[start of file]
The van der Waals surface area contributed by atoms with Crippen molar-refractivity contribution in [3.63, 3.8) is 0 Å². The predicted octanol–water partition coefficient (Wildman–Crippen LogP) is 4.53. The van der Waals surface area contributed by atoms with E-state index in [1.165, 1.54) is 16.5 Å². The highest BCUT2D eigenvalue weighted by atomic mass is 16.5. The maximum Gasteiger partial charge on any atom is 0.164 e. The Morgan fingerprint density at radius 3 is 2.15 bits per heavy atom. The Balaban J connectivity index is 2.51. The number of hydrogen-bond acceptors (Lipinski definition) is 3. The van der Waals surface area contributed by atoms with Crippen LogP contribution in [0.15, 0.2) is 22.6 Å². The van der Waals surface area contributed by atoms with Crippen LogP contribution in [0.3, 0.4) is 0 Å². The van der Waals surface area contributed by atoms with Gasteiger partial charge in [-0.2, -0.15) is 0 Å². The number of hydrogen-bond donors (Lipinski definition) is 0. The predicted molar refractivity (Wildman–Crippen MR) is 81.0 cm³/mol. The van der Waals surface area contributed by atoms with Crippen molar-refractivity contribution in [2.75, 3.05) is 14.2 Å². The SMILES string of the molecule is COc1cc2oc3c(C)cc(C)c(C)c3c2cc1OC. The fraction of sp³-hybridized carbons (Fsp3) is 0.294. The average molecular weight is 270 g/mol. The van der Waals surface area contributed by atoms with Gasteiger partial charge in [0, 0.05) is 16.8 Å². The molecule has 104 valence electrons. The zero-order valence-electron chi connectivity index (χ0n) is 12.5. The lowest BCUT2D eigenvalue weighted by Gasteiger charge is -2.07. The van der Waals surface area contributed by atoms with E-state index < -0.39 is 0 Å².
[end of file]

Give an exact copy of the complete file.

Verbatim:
The van der Waals surface area contributed by atoms with Crippen molar-refractivity contribution in [3.63, 3.8) is 0 Å². The predicted octanol–water partition coefficient (Wildman–Crippen LogP) is 4.53. The van der Waals surface area contributed by atoms with E-state index in [1.165, 1.54) is 16.5 Å². The highest BCUT2D eigenvalue weighted by atomic mass is 16.5. The maximum Gasteiger partial charge on any atom is 0.164 e. The Morgan fingerprint density at radius 3 is 2.15 bits per heavy atom. The Balaban J connectivity index is 2.51. The number of hydrogen-bond acceptors (Lipinski definition) is 3. The van der Waals surface area contributed by atoms with Crippen LogP contribution in [0.15, 0.2) is 22.6 Å². The van der Waals surface area contributed by atoms with Crippen LogP contribution in [0.3, 0.4) is 0 Å². The van der Waals surface area contributed by atoms with Gasteiger partial charge in [-0.2, -0.15) is 0 Å². The number of hydrogen-bond donors (Lipinski definition) is 0. The predicted molar refractivity (Wildman–Crippen MR) is 81.0 cm³/mol. The van der Waals surface area contributed by atoms with Crippen molar-refractivity contribution in [2.75, 3.05) is 14.2 Å². The SMILES string of the molecule is COc1cc2oc3c(C)cc(C)c(C)c3c2cc1OC. The fraction of sp³-hybridized carbons (Fsp3) is 0.294. The average molecular weight is 270 g/mol. The van der Waals surface area contributed by atoms with Gasteiger partial charge in [0, 0.05) is 16.8 Å². The molecule has 104 valence electrons. The zero-order valence-electron chi connectivity index (χ0n) is 12.5. The lowest BCUT2D eigenvalue weighted by Gasteiger charge is -2.07. The van der Waals surface area contributed by atoms with E-state index < -0.39 is 0 Å².